Tabor bucks trend of COVID-19 cases
UPDATE — Tabor athletes lead sudden surge in COVID cases. STORY
A possible COVID case in the men’s dorm at Tabor College turned out to be a false alarm as its campus remains free of the virus.
It’s a twist that shows the small Mennonite liberal arts college to be a rare reopening success as clusters of cases erupt elsewhere.
The state’s colleges and universities have been hit with six outbreaks of the disease with 82 total infected, according to Kansas Department of Health and Environment reports.
A Hillsboro ambulance was dispatched at 12:40 a.m. Monday to a male patient in the men’s dorm at Tabor with breathing problems.
“He is breathing; he is just having issues between breaths,” said the dispatcher who placed the response level at Delta, which is an urgent case.
Dispatch asked Hillsboro ambulance to call for “key location information” a phrase that has been adopted as code for a possible case of COVID.
The patient was transported to Hillsboro Community Hospital and tested negative for the virus, said Miriam Kliewer, executive assistant to Tabor president Jules Glanzer.
She said she could not release any other information on the student’s medical condition.
Glanzer urged students who show symptoms of the virus to seek medical help to determine if they need to be tested.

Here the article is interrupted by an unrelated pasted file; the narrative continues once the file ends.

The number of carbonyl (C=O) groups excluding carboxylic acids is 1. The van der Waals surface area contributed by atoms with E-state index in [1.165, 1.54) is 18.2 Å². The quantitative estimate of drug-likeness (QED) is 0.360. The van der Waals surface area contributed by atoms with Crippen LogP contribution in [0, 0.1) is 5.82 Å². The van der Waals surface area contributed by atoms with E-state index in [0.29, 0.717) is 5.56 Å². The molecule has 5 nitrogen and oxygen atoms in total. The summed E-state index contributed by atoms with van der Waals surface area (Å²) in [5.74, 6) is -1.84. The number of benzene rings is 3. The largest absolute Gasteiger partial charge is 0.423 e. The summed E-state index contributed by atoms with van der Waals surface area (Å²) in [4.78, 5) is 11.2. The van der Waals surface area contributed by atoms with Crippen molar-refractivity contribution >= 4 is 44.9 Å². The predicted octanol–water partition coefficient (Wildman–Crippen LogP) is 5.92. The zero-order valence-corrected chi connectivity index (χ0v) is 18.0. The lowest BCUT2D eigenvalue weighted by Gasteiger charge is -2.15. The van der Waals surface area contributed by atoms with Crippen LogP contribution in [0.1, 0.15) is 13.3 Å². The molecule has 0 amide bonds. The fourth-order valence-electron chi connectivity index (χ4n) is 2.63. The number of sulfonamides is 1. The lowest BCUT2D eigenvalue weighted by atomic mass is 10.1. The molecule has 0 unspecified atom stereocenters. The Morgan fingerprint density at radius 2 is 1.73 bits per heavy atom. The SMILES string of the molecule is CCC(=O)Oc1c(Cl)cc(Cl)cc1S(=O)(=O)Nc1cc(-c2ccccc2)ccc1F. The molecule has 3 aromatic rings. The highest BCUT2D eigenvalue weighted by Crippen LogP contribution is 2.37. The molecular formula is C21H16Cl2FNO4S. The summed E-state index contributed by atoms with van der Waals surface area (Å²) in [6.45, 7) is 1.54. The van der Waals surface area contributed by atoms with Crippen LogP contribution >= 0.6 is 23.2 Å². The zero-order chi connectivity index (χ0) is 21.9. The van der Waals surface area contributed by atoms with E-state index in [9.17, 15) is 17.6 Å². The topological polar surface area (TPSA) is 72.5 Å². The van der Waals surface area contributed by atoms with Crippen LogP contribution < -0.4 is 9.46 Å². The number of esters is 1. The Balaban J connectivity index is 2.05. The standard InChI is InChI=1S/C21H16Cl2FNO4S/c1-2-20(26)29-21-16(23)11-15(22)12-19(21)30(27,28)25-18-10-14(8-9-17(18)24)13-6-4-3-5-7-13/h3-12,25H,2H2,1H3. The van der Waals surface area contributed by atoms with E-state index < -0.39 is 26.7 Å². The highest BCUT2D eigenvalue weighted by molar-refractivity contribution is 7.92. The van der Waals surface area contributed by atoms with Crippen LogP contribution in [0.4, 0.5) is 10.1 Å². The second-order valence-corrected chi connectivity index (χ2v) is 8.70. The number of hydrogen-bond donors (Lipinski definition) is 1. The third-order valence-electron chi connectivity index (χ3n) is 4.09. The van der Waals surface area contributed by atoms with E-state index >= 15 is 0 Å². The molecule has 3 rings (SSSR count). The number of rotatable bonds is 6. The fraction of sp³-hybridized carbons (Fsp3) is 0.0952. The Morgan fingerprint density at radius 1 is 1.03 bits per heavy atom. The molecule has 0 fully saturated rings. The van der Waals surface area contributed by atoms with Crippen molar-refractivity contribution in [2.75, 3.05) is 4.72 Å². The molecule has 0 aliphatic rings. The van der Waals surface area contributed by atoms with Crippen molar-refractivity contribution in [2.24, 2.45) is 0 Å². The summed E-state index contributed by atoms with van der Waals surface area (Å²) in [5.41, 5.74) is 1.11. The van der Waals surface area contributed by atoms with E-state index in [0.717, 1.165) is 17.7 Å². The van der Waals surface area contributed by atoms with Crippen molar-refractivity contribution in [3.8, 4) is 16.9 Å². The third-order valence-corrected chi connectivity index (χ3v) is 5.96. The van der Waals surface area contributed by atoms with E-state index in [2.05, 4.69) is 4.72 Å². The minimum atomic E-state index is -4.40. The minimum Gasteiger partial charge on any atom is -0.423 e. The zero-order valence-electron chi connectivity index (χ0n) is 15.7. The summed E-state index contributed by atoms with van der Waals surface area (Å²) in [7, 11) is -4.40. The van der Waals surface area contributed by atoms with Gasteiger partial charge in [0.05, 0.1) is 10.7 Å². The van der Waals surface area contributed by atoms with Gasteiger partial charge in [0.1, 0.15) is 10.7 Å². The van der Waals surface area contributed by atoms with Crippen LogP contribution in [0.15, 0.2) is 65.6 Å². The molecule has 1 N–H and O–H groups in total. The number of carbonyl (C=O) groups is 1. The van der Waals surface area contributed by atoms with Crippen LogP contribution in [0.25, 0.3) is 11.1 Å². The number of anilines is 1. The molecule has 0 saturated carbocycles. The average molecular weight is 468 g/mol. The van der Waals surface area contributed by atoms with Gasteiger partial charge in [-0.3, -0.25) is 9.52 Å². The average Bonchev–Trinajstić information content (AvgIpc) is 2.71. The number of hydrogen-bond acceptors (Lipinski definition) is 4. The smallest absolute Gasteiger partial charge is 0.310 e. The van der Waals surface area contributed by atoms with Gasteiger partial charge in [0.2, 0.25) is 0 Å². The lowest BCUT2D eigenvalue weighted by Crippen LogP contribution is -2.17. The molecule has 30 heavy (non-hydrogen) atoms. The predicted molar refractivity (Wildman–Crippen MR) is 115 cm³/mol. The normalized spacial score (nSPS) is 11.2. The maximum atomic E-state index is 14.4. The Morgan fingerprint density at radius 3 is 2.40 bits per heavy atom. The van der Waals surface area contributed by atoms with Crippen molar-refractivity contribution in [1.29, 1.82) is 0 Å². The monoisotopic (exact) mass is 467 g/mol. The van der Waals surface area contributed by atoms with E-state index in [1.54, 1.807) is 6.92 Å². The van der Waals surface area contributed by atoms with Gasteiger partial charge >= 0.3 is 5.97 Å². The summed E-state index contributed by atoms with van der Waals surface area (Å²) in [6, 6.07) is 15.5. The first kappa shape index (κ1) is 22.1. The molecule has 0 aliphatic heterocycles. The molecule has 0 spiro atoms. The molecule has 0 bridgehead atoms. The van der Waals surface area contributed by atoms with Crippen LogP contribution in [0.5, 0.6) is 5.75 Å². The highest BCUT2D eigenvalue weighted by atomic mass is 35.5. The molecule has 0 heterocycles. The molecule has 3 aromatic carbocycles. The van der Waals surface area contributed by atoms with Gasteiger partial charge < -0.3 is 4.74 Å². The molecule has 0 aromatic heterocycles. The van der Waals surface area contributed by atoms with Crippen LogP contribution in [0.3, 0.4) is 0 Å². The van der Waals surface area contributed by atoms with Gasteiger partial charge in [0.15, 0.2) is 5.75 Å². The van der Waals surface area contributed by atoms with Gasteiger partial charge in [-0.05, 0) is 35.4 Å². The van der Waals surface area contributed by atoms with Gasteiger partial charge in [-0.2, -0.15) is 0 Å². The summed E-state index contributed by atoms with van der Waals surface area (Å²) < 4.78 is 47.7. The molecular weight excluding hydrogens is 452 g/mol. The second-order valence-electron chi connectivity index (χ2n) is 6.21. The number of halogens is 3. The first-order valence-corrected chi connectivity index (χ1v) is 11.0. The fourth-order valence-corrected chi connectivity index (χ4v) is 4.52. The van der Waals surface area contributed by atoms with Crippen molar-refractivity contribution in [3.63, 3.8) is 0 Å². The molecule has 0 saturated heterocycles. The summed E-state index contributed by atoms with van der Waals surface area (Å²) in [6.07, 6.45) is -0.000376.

Tabor has partnered with Viviature and Hillsboro Community Hospital to set up a rapid-antigen lab in the college’s old welcome center.
The test detects specific proteins on the surface of the virus and can produce results in minutes, which can be key in keeping a campus free of the disease.
At Tabor the effort appears to be producing initial success.
“As of noon Monday all students on campus that have reported COVID-19 symptoms have been tested and have had negative test results,” Glanzer said.
Tabor has a color-coded approach to the virus based on threat level. The college has been at level “Yellow,” or moderate risk for the virus since students began arriving Aug. 5.
Mask wearing is mandatory and students have daily temperature checks. Students who test positive will be quarantined in the old Hillsboro hospital.
Kliewer said she was glad the college managed to set up its testing center by the time nearly 550 students and 150 employees arrived on campus.
Students began their college journey with a temperature check, health screen and a nose swab in a staging area at the Shari Flaming Arts Center.
A negative test for COVID-19 meant they were escorted to the dorms, a positive one meant they were sent home.
Kliewer was not able to say how many positive cases there were, but she said Tabor’s “proactive” testing of students and faculty stemmed trouble.
Students had to show a negative result to receive the keys to their dorm, she said.
And now there are “no positive cases on campus, in any of its buildings or residence halls.”
“We are (trying to be) very COVID safe,” she said.